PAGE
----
In transfer pricing, the existence of an intangible asset is an indication that the owner is engaged in high-value functions in its transaction with affiliates. In such a case, the owner of such an intangible asset should be compensated with more than a mere routine return for its functions. The owner must be remunerated at a higher return that will allow it to recover the costs incurred for the development of such an intangible asset.

In addition, a company that owns an intangible asset cannot, in most cases, be selected as a comparable for a company that performs routine manufacturing or distribution functions. Thus, as part of the TP documentation, an analysis has to be made on whether a company, by the nature of its functions, owns such intangible assets.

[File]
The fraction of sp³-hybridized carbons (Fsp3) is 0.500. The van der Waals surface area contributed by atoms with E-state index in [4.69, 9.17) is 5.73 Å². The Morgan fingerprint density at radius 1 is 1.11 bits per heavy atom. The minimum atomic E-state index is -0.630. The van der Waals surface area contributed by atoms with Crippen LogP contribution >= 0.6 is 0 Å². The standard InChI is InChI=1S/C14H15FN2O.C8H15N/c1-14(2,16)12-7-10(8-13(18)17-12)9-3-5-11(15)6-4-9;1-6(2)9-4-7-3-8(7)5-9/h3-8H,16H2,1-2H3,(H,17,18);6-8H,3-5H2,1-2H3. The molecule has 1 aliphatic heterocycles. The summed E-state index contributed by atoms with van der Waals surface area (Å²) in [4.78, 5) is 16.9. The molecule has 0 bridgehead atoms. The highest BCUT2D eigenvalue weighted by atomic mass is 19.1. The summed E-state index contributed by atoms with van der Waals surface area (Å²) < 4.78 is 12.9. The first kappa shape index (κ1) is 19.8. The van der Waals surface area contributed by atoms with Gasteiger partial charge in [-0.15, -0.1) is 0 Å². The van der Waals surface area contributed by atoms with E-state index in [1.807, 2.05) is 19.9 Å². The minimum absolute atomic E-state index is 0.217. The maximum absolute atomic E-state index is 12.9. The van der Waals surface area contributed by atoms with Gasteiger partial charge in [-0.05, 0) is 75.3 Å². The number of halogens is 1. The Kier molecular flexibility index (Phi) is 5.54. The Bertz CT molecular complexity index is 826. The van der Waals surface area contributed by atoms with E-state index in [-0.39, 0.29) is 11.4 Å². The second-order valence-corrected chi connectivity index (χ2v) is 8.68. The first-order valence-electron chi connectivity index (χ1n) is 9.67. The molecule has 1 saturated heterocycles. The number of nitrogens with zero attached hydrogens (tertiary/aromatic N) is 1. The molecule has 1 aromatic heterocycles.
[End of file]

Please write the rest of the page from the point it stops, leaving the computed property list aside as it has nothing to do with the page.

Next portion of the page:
Finally, the RAMO also prescribes audit procedures on intra-group loan transactions. The two areas of focus are the arm’s-length nature of the debt-to-equity ratio and the reasonableness of the interest rate and other expenses for the intra-group loan transaction.

In testing the interest payments, an analysis must be made of the need for the debt and the market conditions at the time the loan is extended. In determining the need for the debt, the level of debt held by the borrower of the affiliate should be considered. The debt-to-equity ratio of the borrower is also benchmarked against the debt and equity of similar companies, although the purpose for determining such ratio is unclear in the regulations.